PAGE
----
To ensure that I address this competency with respect to treatment of the sample patient, I must first observe whether or not the patient has family members or friends with them at the visit. Although the information that the patient provides about his or her symptoms will be primarily used during the diagnostic process, input about those symptoms from family and friends will be considered with the patient’s permission. In this particular case, doing so is integral to effective patient care; the patient’s daughter (a.k.a. “The Caregiver” reported that the patient was having rapid breathing and a high temperature. Since the patient failed to report this information and this is necessary information about the patient’s symptoms, it should be considered when diagnosing the patient. In addition, I believe that the ability to evaluate patient wants and needs from the patient clinical interview is one of the most essential competencies nurses need to master before becoming fully licensed; if one is unable to properly interview their patient, they will likely miss key information that is needed for a proper diagnosis. In many cases, this can lead to the worsening of the patient’s symptoms, and is highly irresponsible on the part of the nurse. Since the purpose of the example patient’s visit was the administration of Roxanol and yellowish mucous secretions were observed, it is essential for the nurse to conduct a proper clinical interview to obtain the necessary information to identify what is happening with the patient’s health. Objective questions that should be asked to the patient include “What other medications are you taking?”, “Do you take your medications as prescribed?”, “How often do you cough?”, “When you cough, how frequently do you observe the mucous secretions?”, “Do you have a sore throat?”, “Do you have any allergies?”, and “Have you been diagnoses with any other sicknesses lately?”. It is also necessary to ask the patient for access to personal health records, but the nurse must observe the right of the patient to deny this information if he or she pleases.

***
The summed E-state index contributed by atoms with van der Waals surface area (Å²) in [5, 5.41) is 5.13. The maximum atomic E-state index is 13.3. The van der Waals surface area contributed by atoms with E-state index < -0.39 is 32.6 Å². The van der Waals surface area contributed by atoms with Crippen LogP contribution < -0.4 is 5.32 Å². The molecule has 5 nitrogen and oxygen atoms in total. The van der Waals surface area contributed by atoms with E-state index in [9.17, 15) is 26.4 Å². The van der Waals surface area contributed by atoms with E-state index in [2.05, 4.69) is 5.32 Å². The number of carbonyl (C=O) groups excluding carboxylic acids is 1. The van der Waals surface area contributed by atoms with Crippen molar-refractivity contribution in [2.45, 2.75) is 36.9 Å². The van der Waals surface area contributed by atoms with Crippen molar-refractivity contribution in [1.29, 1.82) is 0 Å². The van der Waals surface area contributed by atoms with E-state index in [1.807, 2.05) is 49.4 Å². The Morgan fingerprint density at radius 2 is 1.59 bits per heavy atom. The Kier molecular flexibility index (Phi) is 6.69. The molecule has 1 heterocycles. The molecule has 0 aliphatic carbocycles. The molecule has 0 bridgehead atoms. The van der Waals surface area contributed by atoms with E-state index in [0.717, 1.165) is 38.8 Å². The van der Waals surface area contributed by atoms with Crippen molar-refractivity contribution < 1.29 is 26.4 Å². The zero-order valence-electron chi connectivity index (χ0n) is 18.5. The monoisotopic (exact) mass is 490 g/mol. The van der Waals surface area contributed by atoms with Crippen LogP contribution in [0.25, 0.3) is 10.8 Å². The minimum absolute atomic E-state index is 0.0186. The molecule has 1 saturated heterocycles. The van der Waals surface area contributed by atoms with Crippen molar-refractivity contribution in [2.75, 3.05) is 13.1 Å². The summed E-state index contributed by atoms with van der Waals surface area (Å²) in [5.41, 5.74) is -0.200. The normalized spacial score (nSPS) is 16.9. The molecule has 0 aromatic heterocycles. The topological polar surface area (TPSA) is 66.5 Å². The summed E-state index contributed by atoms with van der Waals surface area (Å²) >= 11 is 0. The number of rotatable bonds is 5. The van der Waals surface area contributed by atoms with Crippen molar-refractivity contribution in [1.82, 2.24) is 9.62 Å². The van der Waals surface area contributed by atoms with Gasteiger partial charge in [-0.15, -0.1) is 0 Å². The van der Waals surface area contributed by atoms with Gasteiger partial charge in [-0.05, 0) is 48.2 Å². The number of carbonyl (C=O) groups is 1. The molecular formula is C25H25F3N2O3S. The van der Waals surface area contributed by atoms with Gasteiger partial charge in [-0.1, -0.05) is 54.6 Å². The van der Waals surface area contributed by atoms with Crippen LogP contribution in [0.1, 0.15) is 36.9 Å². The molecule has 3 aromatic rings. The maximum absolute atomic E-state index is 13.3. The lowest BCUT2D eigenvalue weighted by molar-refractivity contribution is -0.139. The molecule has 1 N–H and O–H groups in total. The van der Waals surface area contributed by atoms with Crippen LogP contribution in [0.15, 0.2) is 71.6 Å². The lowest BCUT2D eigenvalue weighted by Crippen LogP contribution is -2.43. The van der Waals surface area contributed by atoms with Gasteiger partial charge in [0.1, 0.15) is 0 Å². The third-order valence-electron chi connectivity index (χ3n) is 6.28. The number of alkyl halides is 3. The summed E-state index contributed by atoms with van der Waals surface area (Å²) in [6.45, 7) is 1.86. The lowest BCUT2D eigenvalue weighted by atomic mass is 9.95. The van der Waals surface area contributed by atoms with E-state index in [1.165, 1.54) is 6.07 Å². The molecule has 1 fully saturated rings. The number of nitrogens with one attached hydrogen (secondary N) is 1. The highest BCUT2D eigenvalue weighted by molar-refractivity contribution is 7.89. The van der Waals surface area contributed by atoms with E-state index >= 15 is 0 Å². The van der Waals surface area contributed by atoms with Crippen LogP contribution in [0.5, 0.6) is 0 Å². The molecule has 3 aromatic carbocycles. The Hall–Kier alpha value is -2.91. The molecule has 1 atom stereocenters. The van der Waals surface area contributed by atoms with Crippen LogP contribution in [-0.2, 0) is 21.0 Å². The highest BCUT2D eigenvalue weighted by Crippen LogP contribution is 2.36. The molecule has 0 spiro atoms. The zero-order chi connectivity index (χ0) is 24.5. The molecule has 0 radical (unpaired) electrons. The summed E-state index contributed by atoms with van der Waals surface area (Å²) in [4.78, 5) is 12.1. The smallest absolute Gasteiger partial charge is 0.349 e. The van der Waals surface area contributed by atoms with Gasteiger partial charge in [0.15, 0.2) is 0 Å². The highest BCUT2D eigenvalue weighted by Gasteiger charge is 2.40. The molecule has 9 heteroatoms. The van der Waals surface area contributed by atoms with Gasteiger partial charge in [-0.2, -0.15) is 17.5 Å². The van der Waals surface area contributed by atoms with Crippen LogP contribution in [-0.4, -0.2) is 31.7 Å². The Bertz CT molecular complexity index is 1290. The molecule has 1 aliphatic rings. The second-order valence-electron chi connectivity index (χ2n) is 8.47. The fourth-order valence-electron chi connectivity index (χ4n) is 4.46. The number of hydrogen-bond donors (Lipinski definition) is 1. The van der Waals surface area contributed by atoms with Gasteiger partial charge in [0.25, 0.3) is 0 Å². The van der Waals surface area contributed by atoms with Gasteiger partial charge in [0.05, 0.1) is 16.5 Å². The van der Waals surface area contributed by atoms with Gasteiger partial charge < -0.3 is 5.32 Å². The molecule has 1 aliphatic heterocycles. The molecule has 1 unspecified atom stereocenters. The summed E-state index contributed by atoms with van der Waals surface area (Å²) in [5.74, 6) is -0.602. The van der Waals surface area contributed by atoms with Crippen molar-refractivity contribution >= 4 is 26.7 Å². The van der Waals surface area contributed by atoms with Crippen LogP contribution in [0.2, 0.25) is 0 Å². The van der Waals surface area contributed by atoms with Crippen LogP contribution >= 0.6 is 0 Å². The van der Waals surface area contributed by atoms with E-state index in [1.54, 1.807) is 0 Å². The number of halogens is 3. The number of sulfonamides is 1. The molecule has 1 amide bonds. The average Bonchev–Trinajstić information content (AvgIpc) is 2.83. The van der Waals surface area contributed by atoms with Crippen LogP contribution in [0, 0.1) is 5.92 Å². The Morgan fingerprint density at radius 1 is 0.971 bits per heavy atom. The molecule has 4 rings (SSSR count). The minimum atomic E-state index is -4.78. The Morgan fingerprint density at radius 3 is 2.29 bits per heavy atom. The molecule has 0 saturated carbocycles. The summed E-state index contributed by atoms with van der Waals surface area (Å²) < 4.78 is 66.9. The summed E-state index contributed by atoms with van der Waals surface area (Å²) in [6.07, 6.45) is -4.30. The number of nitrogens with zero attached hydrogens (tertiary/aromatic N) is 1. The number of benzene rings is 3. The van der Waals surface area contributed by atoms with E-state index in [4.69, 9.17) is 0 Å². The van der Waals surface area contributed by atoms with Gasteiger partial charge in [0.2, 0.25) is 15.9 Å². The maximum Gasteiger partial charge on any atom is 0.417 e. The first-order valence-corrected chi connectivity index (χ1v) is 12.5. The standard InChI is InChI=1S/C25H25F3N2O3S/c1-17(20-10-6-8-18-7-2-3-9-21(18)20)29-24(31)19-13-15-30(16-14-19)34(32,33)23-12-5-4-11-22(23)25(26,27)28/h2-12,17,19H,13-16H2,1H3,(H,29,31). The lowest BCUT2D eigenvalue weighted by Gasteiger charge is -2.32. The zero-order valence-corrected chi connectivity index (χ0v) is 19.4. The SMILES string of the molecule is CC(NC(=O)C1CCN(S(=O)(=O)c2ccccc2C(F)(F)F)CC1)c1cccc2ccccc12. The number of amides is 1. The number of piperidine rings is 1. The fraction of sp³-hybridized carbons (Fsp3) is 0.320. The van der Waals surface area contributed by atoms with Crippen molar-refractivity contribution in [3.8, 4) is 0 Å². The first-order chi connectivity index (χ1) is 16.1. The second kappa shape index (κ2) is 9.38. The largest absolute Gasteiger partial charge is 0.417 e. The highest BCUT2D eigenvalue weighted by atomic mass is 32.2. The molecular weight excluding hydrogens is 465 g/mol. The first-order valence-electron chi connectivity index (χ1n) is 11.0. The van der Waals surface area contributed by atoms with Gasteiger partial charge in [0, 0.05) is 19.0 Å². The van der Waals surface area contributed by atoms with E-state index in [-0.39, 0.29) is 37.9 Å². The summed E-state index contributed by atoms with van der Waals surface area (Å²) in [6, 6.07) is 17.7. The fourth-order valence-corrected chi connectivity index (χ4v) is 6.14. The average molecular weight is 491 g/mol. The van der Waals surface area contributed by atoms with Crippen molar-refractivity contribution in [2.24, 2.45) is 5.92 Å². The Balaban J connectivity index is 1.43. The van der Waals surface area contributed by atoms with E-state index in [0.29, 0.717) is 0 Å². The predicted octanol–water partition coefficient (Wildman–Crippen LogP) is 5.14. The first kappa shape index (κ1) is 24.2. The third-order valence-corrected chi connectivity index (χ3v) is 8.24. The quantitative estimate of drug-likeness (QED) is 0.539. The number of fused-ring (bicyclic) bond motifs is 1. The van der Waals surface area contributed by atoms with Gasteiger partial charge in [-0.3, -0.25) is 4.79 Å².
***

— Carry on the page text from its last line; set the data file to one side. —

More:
Next, the QSEN Institute has defined patient-centered care as the ability to “function effectively within nursing and inter-professional teams, fostering open communication, mutual respect, and shared decision-making to achieve quality patient care” (qsen.org, 2013). In order to achieve this core competency, nurses must be aware of certain knowledge; first, they must know their own strengths and limitations compared to other members of the team, to identify the role the each team member will play in patient care, create methods to ensure that there are no gaps in the roles of healthcare personnel, to recognize the contributions of all assisting individuals, to communicate effectively and resolve differences in communication gaps, to determine the impact of the team on safety and quality of care, and to establish and evaluate strategies to develop the most effective teams. The associated skills include the ability to demonstrate awareness of strengths and limitations, to act with integrity and respect in situations in which team members offer opposing views, to act as a good team player, to ask for help when necessary, to define team roles and allow contributions from all members, and to communicate effectively. The associated attitudes include the ability to acknowledge one’s own and their team members potential to contribute to the group, to appreciate the collaboration, to respect all of the individuals on the team, to be able to resolve conflicts, note and work to prevent the risks with handoffs among providers and across transitions in care, and the want to participate in an effective team.